Why Focus On Social Mobility?

Upward social or economic mobility, which is generally defined as a person becoming more successful and financially better off than the previous generation, is a crucial part of what the United States represents. For decades the U.S. has been the country known for its equality of opportunity, allowing those of all backgrounds and ethnicities to succeed through pure determination and hard work. However, the situation at the moment does not resemble these ideals.

The average income of the top 0.1% of Americans was 196 times higher than that of the bottom 90% in 2018, roughly the same ratio as in the 1920s when public sentiment and progressive political leaders ended up helping enact sweeping legislation to combat inequality. The very richest people already have a staggeringly high level of income, but they are also the group that has seen by far the largest growth since 1967. Although the top 5% increased their average income from about $175,000 in 1967 to $350,000 by 2016, the bottom 60%'s average income has essentially not changed at all. Note that it actually has not decreased either, but rather stayed in place. And wealth inequality (accounting for values of owned real estate, investments, savings accounts, and loans or mortgages) tells a similar story. In 2016, the top 1% owned 40% of the total wealth in the country, the top 5% owned 67%, and the top 10% owned 79%. For comparison, in 1983 these figures were 34%, 56%, and 68% respectively.  Clearly, there has been a staggering increase in income and wealth concentration at the top over recent decades, leaving the middle and lower classes behind. But it may not be immediately apparent why this is a problem.

It turns out that inequality in it of itself is problematic for those at the bottom of the income distribution. Essentially, negative health outcomes such as mental illness, obesity, and violence tend to be more common in states and countries where there are higher levels of inequality. People in these areas live different kinds of lives and make different decisions, which is more of a reflection of the circumstances facing them than any particular fault in their character. Additionally, when individuals are constantly comparing themselves to others and receiving negative feedback, they tend to have higher levels of stress hormones in their bodies. Not only that, but researchers have found that people with lower status jobs tend to see higher levels of inflammation in their bloodstream and higher heart rates than their higher-ranking peers after being exposed to a stressful situation. These physical reactions are the body's response to a situation where it feels the immediate needs of the body are more important than the future, and are exacerbated when an individual feels insecure about their position in society or believes they have nothing. Researchers believe that negative health outcomes combined with harmful responses to stress explain the following phenomenon. Individuals' subjective assessment of where they stand in comparison to the rest of their community or nation is actually a better predictor of health than income: among economically developed nations, lower inequality correlates more closely with longer life expectancy than higher income does.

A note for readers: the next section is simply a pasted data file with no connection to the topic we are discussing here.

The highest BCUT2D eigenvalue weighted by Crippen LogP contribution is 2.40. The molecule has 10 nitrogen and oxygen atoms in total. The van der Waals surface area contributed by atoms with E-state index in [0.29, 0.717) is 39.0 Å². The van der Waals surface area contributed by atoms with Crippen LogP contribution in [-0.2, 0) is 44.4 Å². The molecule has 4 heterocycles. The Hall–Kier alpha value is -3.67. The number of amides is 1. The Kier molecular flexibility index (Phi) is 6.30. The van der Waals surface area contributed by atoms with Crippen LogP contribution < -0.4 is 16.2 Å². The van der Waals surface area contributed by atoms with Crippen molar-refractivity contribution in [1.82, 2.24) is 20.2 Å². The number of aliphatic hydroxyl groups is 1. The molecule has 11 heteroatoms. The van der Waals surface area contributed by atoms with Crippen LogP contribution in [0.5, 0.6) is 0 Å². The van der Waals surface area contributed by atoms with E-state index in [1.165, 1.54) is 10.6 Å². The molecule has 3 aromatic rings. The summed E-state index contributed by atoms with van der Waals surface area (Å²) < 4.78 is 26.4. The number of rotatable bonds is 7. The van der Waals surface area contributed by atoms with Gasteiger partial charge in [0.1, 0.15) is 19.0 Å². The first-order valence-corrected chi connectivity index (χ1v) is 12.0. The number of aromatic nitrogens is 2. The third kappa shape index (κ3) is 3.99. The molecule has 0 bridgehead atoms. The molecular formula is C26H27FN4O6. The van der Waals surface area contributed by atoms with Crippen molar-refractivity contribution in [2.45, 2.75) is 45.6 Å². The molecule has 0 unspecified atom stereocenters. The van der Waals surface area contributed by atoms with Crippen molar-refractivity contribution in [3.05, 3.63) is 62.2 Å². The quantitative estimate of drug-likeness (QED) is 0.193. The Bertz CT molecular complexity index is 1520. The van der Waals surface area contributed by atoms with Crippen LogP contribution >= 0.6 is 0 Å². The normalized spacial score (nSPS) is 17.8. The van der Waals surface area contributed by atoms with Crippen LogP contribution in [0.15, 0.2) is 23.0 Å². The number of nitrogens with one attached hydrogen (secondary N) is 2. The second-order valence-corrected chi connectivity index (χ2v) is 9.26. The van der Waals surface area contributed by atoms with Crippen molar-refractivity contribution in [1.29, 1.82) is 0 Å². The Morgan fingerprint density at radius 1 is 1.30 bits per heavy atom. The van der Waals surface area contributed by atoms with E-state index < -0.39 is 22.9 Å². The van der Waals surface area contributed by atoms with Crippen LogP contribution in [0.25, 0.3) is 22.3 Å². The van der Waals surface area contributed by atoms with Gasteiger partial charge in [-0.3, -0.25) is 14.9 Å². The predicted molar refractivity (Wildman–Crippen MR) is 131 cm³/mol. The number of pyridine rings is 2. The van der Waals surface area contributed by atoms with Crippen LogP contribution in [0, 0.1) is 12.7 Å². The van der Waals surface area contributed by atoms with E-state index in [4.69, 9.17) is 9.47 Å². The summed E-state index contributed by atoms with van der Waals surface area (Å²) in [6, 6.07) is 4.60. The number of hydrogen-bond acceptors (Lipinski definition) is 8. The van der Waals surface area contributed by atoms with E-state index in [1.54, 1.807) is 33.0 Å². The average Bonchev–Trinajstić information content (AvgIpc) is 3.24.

The reason social mobility is so important is that if people are constantly moving between income classes, disparities in income across generations do not persist and income inequality over time is decreased, or at least not increased. Lots of upward mobility could significantly improve the vastly unequal American economic situation and also improve the overall health of its residents. Thus, it is important for individuals, and ideally political leaders, to be informed of the issues associated with social mobility.

Works Cited

Payne, Keith. The Broken Ladder: How Inequality Affects the Way We Think, Live, and Die. New York, Penguin Books, 2018.
"Income Inequality in the United States." Inequality.org, inequality.org/facts/income-inequality/. Accessed 22 Feb. 2020.


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